Rainbow Six: Siege

Across multiple games and consoles, the Rainbow Six franchise has become a major series in the tactical-shooter genre, demanding players use stealth, teamwork, and a strategic approach rather than simply blasting through levels with gleeful abandon.

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In recent instalments, more mainstream shooting has come to the fore, but a more intelligent playing style is still needed to get through the challenging levels in one piece. Since Rainbow Six: Vegas 2 was released in 2008, no further games in the long-running series have been published, leaving fans waiting for more.

Understandably, with a seven-year break leading up to this follow-up, anticipation for Rainbow Six: Siege has been incredibly high – can it possibly live up to expectations?

There is No ‘I’ in Team

There are plenty of first-person shooters on the market today, but how many provide a more realistic approach? Rainbow Six: Siege continues the series’ well-known, beloved reliance on a truer sensibility, but certain changes have been made for a modern audience.

For a start, one of the franchise’s defining features – planning missions before embarkation, allowing strategic players to formulate an assault in detail – has been removed from Siege, but enemies and levels can be surveyed using cameras mounted onto wheeled drones.

While this is a much more limited version of mission-planning, it helps to give you a heads-up on enemy activity, encouraging a more cerebral playing style. Fans of the series more keen to focus on the actual missions themselves rather than the planning will no doubt welcome this stripped-back design.

While Siege is more action-oriented and accessible than previous games in the series, it still offers no respawning abilities, and no health-pickups or regeneration. In specific situations, your character can be revived by allies, and have half of your health restored, but generally, the structure is still as realistic as possible.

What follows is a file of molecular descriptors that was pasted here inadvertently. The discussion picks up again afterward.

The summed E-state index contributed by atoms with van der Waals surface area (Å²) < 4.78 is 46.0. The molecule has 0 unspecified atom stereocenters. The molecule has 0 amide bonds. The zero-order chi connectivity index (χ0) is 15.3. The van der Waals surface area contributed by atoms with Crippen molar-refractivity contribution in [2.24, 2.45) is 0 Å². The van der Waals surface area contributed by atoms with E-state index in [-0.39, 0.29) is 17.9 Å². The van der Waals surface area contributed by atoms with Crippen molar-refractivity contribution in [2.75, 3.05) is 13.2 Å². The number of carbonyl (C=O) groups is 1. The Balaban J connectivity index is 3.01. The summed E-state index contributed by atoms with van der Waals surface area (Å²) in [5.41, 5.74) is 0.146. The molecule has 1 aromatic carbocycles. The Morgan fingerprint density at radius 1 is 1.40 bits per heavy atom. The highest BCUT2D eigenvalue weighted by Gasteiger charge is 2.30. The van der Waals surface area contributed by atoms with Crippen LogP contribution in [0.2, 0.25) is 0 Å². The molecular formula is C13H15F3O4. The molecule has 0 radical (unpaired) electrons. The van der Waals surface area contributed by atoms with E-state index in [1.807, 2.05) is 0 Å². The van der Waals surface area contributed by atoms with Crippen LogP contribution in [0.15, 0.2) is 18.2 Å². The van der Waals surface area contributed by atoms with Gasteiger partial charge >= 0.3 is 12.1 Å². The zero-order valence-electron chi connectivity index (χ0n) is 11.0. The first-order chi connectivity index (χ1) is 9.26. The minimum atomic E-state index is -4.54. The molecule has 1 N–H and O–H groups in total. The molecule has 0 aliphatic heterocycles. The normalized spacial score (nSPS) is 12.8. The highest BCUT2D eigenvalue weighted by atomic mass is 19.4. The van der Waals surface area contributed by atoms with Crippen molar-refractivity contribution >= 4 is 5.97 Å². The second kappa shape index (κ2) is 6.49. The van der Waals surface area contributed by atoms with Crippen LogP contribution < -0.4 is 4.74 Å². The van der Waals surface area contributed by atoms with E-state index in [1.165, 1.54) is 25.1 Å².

Siege’s singleplayer campaign also works as an elaborate tutorial for the extensive multiplayer mode, providing you with ten Situations to play through. These send you out on your own, and include such elements as rescuing hostages from terrorist scumbags and defeating waves of enemies, as well as defusing bombs when needed.

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Throughout this mode, new Operators are introduced, each specialising in specific areas. One may use thermite packs, while another will have shields to use in fire-fights – XP is earned by completing Situations, which can then be spent on buying additional Operators (20 are available in total) from such backgrounds as the Spetsnaz, FBI SWAT & SAS.

Completing all of the Situations unlocks an extra one, and each combat outfit offers four different types of Operator: two defensive, and two attacking. These specialists possess different skills, which make a big difference in multiplayer modes.

Reboots, Rifles, and Rainbow Six

Siege is basically a reboot of the Rainbow Six series, transforming it into a five-on-five competitive action game with a heavy focus on strategic destruction. Players can blast through walls, ceilings, and floors, using cover wherever needed to increase your chances of staying alive for as long as possible – remember, there are no opportunities to respawn.

Choosing to unlock Operatives leaning towards attacking capabilities allows you to enter the Player versus Environment aspect of Siege. Titled Terrorist Hunt, this pits you and four more players against a group of AI-controlled opponents. This mode allows you to master your abilities against other players, before diving into the Player versus Player mode.

This makes up the main core of the Siege experience.

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Multiplayer battles feature four rounds, and teams are given chances to both defend & attack. The Operators chosen to take part will affect the gadgets and equipment players have access to, and each round enables players to employ the camera-fitted drones mentioned earlier. This gives a slight advantage, as you will know what enemies have in store, but this by no means is unfair: players are, of course, skilled at different levels, ensuring the challenge always varies.

The action in these modes is fast-paced and compulsive, encouraging strong teamwork amongst players. Thankfully, setting up squads is easy, and players preferring to join the same groups over & over are likely to build regular teams during the frantic multiplayer action.

Weapons are well-designed and fun to use, with each feeling different from the rest. You never seem overpowered, no matter which instrument of death you’re using, and mastering each is a rewarding experience. Level maps are varied, with plenty of space to go on the offensive, take cover for a defensive stand, and experiment with the range of equipment & weaponry available.

While fans looking for the kind of deep, story-based campaign seen in other Rainbow Six games will find that redefined here, the Situations offer plenty to enjoy, and the multiplayer modes are incredible. Playing against likeminded fans across the world, and taking down terrorists as different skilled Operators, ensures extensive replay value. DLC is also likely to introduce new maps and modes as well, for those who just can’t get enough.

What do you think of Rainbow Six: Siege? Is it an improvement on previous games in the series? Let us know!

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